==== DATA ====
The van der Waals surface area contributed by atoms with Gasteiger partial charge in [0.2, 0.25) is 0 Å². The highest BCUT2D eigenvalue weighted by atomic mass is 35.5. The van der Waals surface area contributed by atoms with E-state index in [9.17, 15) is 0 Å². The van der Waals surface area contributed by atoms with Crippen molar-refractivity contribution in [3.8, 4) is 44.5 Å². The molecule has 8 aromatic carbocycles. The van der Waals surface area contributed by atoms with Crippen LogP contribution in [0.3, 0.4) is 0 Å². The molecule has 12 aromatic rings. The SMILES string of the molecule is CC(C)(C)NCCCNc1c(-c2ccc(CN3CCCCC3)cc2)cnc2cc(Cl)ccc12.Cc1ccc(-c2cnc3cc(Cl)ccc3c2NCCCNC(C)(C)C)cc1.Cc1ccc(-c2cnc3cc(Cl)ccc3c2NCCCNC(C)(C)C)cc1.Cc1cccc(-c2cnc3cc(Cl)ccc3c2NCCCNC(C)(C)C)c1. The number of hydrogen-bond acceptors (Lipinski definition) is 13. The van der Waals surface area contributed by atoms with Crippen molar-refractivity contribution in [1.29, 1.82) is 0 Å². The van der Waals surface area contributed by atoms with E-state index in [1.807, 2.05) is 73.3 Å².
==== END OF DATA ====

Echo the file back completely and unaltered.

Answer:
The van der Waals surface area contributed by atoms with Gasteiger partial charge in [0.2, 0.25) is 0 Å². The highest BCUT2D eigenvalue weighted by atomic mass is 35.5. The van der Waals surface area contributed by atoms with E-state index in [9.17, 15) is 0 Å². The van der Waals surface area contributed by atoms with Crippen molar-refractivity contribution in [3.8, 4) is 44.5 Å². The molecule has 8 aromatic carbocycles. The van der Waals surface area contributed by atoms with Crippen LogP contribution in [0.3, 0.4) is 0 Å². The molecule has 12 aromatic rings. The SMILES string of the molecule is CC(C)(C)NCCCNc1c(-c2ccc(CN3CCCCC3)cc2)cnc2cc(Cl)ccc12.Cc1ccc(-c2cnc3cc(Cl)ccc3c2NCCCNC(C)(C)C)cc1.Cc1ccc(-c2cnc3cc(Cl)ccc3c2NCCCNC(C)(C)C)cc1.Cc1cccc(-c2cnc3cc(Cl)ccc3c2NCCCNC(C)(C)C)c1. The number of hydrogen-bond acceptors (Lipinski definition) is 13. The van der Waals surface area contributed by atoms with Crippen molar-refractivity contribution in [1.29, 1.82) is 0 Å². The van der Waals surface area contributed by atoms with E-state index in [1.807, 2.05) is 73.3 Å².